On two separate occasions I have spent Mother’s Day in hospital and I can tell you it doesnt get any easier. It was much more harrowing when Simran was in Neonatal Intensive Care fighting for her life. Simran was born premature at 29weeks weighing a mere 1lb 11oz. She weighed less than a bag of sugar. She was in hospital for three months in total. Arjun was in SCBU for my first mothers only four hears earlier.
My first Mothers Day was painful, I never imagined stealing gentle touches through a glass wall, fighting my way through a tangle web of wires, bleepers and feeding tubes, I never imagined sitting in a feeding chair watching my precious newborns chest heaving up and down to catch an artificial breath. To sit in silence watching; mutely praying for a sign that they would flourish, that they would survive to stand in the glistening summer sun and inhale a deep breath of air filled with freshly cut grass and blossom. I recall sitting for hours patiently by their crib side wishing that Arjun would make a sound or that Simran would open an eye to see me. The irony is that it was only a weeks before Mothers Day that we were informed that Arjun was blind, but with Simran we still did not know. Internally my heart was in agony. All I wished was that the gift of motherhood bestowed on me was not in vain, that it would not be snatched away from me like the cruelty of war; my newborns would be strong enough to fight on in their personal battle fields like the soldiers they are. There were times when both Simran and Arjun were almost defeated (on more than one occasion) but both stood up to (literally) live another day ; both still here.
I know that Arjun still has his battle and that at times desperation and despair consumes us as parents, but, on Mothers Day each year I hold him tight in my arms, against my chest so that he can hear my heart beating in time with his, in the hope that he knows that I am his mum and that I am always here for him, even on the day he takes his last breath, in my arms and not alone. I will never stop silently praying that one day a miracle will ‘make him better’, or that when he dies his soul will rest in peace, nor will I never not cry on Mother’s Day for the son I have lost as I hold him in my arms.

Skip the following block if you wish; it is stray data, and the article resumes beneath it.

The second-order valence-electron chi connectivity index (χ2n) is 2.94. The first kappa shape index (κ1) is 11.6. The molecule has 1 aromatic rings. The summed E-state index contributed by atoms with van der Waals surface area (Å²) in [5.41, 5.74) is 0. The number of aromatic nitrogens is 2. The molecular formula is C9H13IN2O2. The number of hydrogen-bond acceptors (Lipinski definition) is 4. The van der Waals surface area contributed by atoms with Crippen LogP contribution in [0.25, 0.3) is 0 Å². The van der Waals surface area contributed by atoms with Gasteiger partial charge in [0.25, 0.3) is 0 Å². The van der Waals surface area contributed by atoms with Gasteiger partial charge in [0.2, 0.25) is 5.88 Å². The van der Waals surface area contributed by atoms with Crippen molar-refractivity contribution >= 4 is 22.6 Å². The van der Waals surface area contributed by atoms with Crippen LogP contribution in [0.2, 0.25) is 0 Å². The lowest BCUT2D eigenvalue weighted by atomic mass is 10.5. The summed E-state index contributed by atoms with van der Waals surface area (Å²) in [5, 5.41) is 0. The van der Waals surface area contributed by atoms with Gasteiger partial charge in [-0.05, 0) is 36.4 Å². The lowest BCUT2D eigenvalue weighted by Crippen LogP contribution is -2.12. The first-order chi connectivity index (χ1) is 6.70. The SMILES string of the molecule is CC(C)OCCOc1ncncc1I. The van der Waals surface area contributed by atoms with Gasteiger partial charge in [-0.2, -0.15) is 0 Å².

A Mother’ Day gift
In NICU and SCBU the staff do their best to make Mother’s Day special. There is the special time you are allowed an extra lengthy cuddle with your baby; a moment treasured forever, moreso when your baby is still hooked up to wires, cables and oxygen (CPAP). I have two extremely cherished momentoes ; homemade cards with their tiny footprints.
The nurses had taken the time and patience to paint and imprint on to cards their precious prints. It was one of the most treasured memories and tokens I still have safely wrapped away in their memory boxes.
It is for this reason that I have take to trying to deliver something to SCBU and Children’s Ward at Harrogate Hospital on Mother’s Day when I can. This year I delivered flowers donated to our charity ‘The Rainbow Fund’ by Asda.
It is a privilege and honour to do this as well as having the opportunity to speak to mums on the ward who will spend Mother’s Day sitting in the nursery wishing that their newborn will be well enough to go home with them for the first time.
So, today on Mother’s Day, I want to tell all those mums in hospital sitting by the side of their newborn that all will be OK, that your journey will be unique but it is your journey and you will find your own way through it, that no matter what, your bundle of joy will lead you to the light and that you will all flourish in your own way. So wear your badge of motherhood with pride and honour.
You are all amazing.